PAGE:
TASHKENT, UZBEKISTAN (14 November 2019) — Ministers from the 11 members of the Central Asia Regional Economic Cooperation (CAREC) Program have endorsed a new strategy designed to improve multimodal transport infrastructure and operations in the region, resulting in greater social and economic development in the next decade.

While the CAREC region is in a strategic location linking East Asia with Europe, the Middle East and South Asia, cross-border trade and transport within the region face significant challenges. While transport infrastructure and operations are much improved in the past two decades, the regional transportation system continues to experience underfunding, inefficient maintenance, and cumbersome cross-border procedures. The resulting low cross-border travel speed and high logistics costs along CAREC’s Multimodal Corridors—six economic corridors that crisscross the region—result in lower regional trade and economic and social growth.

The CAREC Transport Strategy 2030, which was signed today at the 18th CAREC Ministerial Conference in Uzbekistan, addresses these challenges by promoting international good practice in developing regional and national transport policies, developing and maintaining multimodal transport infrastructure, and improving cross-border transport operations. It will also target other procedural and infrastructure bottlenecks that cause delays and added costs along the CAREC economic corridors. The strategy is also aiming at building trust and fostering cooperation between its members to reduce non-physical trade and logistics barriers.

“The CAREC members have made remarkable progress in developing their transport infrastructure and operations in recent years,” said Asian Development Bank (ADB) Vice-President Mr. Shixin Chen and co-chair at the CAREC Ministerial Conference. “The plan endorsed today builds on that progress and outlines a roadmap toward a future in which the CAREC transport system is better able to meet the objectives of regional connectivity, as well as economic, social, and environmental sustainability.”

To improve the cross-border transport and logistics, the strategy emphasizes integrated multimodal transport systems across both land and sea, and better use of information communications technology. It also emphasizes international and regional trade and cross-border transport facilitation agreements among the CAREC members and with the rest of the world, and improved coordination among national transport and border management agencies of individual member states.

The strategy also outlines a new, long-term approach to managing road infrastructure with increased focus on integrated road asset management systems and performance-based maintenance of the highways. Despite significant investment in recent years, existing funding for road maintenance only covers a fraction of the region’s estimated needs. This tends to be spent on older roads in poorer conditions, while newly completed roads are neglected, leading them to deteriorate more quickly.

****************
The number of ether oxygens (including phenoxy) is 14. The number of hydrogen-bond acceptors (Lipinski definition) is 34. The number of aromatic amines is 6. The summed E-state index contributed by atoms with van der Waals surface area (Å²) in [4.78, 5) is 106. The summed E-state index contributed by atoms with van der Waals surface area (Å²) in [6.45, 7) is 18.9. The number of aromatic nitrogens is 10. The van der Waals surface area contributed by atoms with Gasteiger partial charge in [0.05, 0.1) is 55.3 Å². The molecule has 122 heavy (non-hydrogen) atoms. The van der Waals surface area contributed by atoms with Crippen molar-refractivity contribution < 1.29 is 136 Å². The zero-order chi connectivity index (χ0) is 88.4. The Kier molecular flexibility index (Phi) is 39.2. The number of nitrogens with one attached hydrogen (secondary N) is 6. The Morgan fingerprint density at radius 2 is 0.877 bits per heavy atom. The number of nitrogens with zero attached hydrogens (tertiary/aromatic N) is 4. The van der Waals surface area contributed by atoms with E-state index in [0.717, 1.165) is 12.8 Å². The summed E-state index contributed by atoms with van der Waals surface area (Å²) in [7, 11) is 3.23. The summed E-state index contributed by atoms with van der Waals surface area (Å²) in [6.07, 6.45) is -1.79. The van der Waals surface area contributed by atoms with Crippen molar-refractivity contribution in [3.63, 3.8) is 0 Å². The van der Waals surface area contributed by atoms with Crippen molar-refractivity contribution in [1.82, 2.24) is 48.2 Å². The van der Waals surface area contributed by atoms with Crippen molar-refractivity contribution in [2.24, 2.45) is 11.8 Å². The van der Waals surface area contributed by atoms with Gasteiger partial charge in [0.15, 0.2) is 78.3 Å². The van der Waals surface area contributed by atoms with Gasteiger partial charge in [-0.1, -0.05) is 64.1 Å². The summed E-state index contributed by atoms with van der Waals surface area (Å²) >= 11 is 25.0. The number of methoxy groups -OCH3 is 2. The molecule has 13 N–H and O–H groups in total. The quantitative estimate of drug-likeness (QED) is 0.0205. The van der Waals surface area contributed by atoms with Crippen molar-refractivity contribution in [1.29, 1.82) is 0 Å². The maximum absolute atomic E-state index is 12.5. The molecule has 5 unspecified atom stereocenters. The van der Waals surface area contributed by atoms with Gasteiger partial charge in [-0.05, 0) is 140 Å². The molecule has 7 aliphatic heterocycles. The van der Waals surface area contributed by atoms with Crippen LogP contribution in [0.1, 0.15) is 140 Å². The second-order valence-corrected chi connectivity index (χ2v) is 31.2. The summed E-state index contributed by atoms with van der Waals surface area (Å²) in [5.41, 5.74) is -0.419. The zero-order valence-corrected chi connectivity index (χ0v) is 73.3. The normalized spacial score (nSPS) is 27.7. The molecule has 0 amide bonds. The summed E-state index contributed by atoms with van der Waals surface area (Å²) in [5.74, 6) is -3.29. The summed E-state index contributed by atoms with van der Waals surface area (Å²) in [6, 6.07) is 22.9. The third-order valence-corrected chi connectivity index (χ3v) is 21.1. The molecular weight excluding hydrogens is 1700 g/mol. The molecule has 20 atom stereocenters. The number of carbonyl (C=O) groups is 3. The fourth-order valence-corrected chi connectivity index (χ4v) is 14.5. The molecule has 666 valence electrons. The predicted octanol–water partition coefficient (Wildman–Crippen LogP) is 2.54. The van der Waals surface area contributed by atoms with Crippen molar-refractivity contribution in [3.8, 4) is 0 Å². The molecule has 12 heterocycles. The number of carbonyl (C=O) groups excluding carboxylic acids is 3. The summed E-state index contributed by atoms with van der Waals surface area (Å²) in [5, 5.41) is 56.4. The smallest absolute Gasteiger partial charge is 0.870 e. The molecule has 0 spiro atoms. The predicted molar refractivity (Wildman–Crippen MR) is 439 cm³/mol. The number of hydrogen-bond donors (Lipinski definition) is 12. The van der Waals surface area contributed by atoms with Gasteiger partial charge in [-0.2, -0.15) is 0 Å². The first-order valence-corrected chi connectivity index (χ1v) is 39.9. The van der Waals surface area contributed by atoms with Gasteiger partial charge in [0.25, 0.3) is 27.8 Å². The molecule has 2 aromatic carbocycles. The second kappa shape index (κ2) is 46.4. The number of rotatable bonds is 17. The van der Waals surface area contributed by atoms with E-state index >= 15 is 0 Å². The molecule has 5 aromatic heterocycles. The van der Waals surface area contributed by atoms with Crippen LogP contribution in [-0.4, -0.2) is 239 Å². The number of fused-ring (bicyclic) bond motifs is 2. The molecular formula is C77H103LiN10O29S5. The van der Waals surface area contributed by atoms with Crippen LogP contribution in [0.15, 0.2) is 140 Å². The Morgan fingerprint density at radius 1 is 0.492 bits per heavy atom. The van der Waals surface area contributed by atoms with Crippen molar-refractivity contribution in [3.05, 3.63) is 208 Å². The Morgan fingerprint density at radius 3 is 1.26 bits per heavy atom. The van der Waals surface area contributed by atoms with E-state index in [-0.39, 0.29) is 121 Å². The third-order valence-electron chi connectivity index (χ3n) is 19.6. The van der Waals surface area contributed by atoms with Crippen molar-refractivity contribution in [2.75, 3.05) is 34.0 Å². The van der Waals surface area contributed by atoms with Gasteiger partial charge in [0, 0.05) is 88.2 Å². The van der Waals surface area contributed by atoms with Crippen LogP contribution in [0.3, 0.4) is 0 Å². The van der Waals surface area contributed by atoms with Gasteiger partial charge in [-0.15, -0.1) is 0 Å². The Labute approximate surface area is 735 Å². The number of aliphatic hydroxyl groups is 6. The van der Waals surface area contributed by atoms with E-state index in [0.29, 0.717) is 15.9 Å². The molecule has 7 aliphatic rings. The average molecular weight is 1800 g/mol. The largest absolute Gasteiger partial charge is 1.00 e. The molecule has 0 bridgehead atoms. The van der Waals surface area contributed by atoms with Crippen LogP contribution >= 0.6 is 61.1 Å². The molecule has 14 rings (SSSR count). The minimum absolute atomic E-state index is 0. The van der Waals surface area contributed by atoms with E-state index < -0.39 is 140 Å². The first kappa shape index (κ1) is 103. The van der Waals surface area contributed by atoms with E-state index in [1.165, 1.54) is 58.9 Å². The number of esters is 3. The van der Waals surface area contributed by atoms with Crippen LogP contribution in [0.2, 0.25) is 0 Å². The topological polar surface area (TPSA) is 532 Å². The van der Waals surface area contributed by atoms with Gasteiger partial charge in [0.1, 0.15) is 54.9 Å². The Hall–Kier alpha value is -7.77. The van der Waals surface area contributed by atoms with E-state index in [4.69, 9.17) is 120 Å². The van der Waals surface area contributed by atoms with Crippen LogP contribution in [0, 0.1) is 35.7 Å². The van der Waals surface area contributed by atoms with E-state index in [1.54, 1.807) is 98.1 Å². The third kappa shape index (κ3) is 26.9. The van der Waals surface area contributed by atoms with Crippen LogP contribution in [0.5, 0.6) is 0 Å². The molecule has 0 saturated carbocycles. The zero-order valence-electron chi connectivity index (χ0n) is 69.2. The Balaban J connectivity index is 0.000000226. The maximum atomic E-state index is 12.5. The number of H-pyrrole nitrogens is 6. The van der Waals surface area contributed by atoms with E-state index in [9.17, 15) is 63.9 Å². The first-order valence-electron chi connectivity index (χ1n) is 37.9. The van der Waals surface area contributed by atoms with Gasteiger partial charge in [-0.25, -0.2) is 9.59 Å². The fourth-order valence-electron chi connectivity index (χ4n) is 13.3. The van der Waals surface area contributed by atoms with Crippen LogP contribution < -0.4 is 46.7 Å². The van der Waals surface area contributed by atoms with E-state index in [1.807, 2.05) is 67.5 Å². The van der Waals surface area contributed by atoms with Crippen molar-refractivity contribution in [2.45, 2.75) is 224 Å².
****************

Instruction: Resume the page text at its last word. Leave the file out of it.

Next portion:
Given that the death toll from road accidents per capita in the CAREC members is 4-5 times higher than in the OECD, the strategy also aims to improve road safety by upgrading road design standards, supporting national road safety initiatives, and improving emergency response and data collection on road accidents.

The strategy articulates a new approach to railways that prioritizes projects that are economically viable, significantly facilitate cross border freight and encourage private sector participation. Railways are key to promoting economic diversification since they support national agricultural, manufacturing, and mineral resource supply chains. Priority actions will focus on the commercial competitiveness and financial sustainability of the national railways, improving environmental friendliness, and safety and security—including specific solutions for women where applicable.

To realize the relatively untapped potential of aviation in the region, the strategy proposes measures to gradually open aviation markets including to non-domestic airlines and encourages low-cost carriers in the market. A more liberalized regional aviation market also offers good potential for public–private partnership models and would attract strategic investment in aviation infrastructure.

ADB Director General for Central and West Asia Mr. Werner Liepach said: “By encouraging private sector participation in terms of funding and operating transport assets, the new strategy endorsed today will also see CAREC act as an important vehicle for attracting additional private investment. This should lead to greater efficiencies and faster institutional reform at state-owned transport operators, resulting in greater shared sustainable development.”

The CAREC Program is a partnership of 11 countries—Afghanistan, Azerbaijan, the PRC, Georgia, Kazakhstan, the Kyrgyz Republic, Mongolia, Pakistan, Tajikistan, Turkmenistan, and Uzbekistan—to promote economic growth and development through regional cooperation, and supported by development partners. ADB hosts the CAREC Secretariat in its headquarters in Manila.

Since 2001, the CAREC Program has financed 200 regional projects worth $37.0 billion in the areas of transport, energy, and trade. Of this, $14.0 billion has been financed by ADB; $14.8 billion by other development partners such as the World Bank, the Islamic Development Bank, and the European Bank for Reconstruction and Development; and $8.2 billion from CAREC governments.

ADB is committed to achieving a prosperous, inclusive, resilient, and sustainable Asia and the Pacific, while sustaining its efforts to eradicate extreme poverty. In 2018, it made commitments of new loans and grants amounting to $21.6 billion. Established in 1966, it is owned by 68 members—49 from the region.

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